I'm sure a lot of you read DarkPower's "Does Microsoft's 'Stealing' Sony Franchises Hurt Their Own Credibility?" post and found it to be a good read. I certainly did, but that doesn't mean I agree with every argument the fellow had to dish out. Unlike DarkPower, I'm a self-admitted Sony fanboy through and through, the difference being, I consider myself a very level-headed one.
Like many fanboys, I'd hate to see old exclusive Sony IPs go exclusive to rival platforms, but will I say all these MS "heists" are hurting the Xbox 360's credibility? The short answer is no. A longer version of the response is OH HELL NO.
Here, then, is my point-by-point rebuttal of DarkPower's article:
- MS is not hurting its credibility by buying IPs. We've seen it do that same doozie with Windows software for years. Did anyone mind? Just sourgraping execs who can't take the heat of competition. MS will always get flamed for releasing buggy software and faulty hardware, but drumming up third-party support is a completely different thing.
- Did DarkPower miss on reading dev interviews where game makers openly state that it's easier to develop games for the Xbox 360 than the PS3? That's a good reason in itself for third-parties to come to MS without much persuasion. Just ask Gabe Newell.
- So what if Microsoft is paying off third-party developers? That's free trade for you right there. If you want to win, you have to compete. The burden is on Sony to respond by either matching offers or by presenting developers incentives in other forms.
- Third-party developers exist not for loyalty but for profit. These are major investments who are pressured to rake in the green. Development costs are on the rise and the bad economy isn't helping either, so they have to go multiplatform to boost sales in order to survive. Multiplatform releases are better than risking having devs run out of business and gamers being left with no games.
- The absence of a single, dominant platform where third-party games can make big revenues in a single release is forcing their hands to push the multiplatform button. Yes, there's the Wii these days but it's not a playing field which is as level as the original PS and the PS2. The Wii is dominated by first-party titles while the PS2 was perceived as a home for all niches.
- DarkPower has forgotten how the PlayStation 2 also benefitted from snagging exclusives from other platforms. Ever heard about a little thing called Resident Evil 4? How about the once-Xbox exclusive Splinter Cell franchise? Oh, and let's not get started about picking the bones of Sega IPs after the Dreamcast tanked. Did Sony lose credibility? History would say no, and a lot of gamers benefitted from this just as it will benefit Xbox 360 owners of today.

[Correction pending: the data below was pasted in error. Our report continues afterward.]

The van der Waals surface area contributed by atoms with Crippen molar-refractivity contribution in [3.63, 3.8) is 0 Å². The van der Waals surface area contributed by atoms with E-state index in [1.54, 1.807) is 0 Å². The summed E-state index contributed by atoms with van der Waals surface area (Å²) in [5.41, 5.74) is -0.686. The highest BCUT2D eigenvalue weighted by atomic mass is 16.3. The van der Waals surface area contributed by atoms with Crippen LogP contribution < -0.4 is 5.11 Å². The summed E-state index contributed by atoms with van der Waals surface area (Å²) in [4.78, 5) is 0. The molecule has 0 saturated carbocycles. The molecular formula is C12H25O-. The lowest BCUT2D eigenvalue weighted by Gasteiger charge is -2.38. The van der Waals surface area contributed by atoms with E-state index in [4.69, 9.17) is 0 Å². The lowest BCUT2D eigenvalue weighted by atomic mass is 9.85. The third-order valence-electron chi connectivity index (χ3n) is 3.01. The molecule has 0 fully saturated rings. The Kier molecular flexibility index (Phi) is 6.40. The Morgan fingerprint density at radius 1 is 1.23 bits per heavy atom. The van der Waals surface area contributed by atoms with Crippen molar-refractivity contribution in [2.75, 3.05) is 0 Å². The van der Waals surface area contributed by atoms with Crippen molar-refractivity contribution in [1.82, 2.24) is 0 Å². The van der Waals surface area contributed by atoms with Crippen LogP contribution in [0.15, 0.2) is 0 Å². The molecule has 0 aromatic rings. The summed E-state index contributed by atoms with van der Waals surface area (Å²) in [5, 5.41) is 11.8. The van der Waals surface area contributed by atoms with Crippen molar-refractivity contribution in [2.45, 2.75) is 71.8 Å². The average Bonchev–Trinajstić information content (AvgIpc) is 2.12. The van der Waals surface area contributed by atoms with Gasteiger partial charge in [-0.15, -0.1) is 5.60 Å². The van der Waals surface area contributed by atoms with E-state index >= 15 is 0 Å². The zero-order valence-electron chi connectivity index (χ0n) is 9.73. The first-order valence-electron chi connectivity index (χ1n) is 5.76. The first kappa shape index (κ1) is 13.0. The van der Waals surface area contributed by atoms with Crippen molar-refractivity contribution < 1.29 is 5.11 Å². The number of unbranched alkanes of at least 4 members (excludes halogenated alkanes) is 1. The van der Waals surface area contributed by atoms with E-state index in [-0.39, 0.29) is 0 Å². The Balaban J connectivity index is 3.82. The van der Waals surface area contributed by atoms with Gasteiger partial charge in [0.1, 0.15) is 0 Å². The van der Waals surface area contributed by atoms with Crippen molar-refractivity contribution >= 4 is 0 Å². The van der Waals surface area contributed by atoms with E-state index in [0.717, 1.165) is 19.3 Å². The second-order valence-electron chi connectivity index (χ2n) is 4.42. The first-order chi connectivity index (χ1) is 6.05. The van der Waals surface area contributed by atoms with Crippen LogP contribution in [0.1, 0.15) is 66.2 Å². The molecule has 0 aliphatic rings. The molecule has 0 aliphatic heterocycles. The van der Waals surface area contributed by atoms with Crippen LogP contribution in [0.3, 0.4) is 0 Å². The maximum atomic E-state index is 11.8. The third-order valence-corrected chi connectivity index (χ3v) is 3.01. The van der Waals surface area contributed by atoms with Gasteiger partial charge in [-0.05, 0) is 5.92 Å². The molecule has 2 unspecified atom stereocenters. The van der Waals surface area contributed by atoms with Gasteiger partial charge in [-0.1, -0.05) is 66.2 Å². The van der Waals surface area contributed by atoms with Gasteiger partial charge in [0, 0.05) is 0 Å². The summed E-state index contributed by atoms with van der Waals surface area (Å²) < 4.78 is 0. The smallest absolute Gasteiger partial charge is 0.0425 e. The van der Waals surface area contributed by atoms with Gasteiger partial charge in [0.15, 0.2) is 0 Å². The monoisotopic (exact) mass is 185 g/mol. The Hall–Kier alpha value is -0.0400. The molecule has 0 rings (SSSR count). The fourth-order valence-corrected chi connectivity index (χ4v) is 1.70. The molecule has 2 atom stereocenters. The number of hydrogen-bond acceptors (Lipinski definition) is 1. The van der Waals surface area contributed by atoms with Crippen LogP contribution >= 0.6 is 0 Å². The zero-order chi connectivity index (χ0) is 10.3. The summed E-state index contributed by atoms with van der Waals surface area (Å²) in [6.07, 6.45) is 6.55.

- Building a robust third-party library around an already solid first-party roster makes perfect business sense. I'm not sure why anyone would call this a sign of weakness on the part of MS rather than a sign of commitment to their user base. Heck, I don't even know where DarkPower is coming from by writing that MS "really didn't have anything this gen" considering you have the Halo, Gears of War, and Fable franchises to name a few.
- The statement "It (Microsoft)'s more inclined on beating Sony to a miserable pulp instead of just giving us good games to play and giving us a good system to play them on" is just weord. Sure, the Xbox got beat last generation, but I don't believe any sane business exec would let grudges drive a company's campaign when billions are at stake. This is business, not some schoolyard fight.
- DarkPower thinks that the commonality in third-party games will make people wonder what's unique with each system. That won't happen for too long even for the non techy crowd. Just wait for them to check the price tags and the difference becomes clear immediately. This is also where first-party games come in to make the decision easier for buyers.
- "Gamers are not stupid and they will catch on (to what Microsoft is doing)" writes DarkPower. Sure they will, but will that affect their choices in which system to buy? I don't think so. Not when MS has a bigger library, a significantly lower price point, and has the same quality of software as the PS3. As loyal as some are to Sony, the Xbox 360 will be very hard to resist because it brings in a lot of goodies to the table.
- Finally, DarkPower harps about how MS "ties the hands" of third-party developers. That can't be farther from the truth. Development companies enter agreements and contracts at thei free will because MS offers them incentives. Is that a bad thing? Not in an advanced liberal democracy like the US which has an economy founded on capitalism and the value of competition.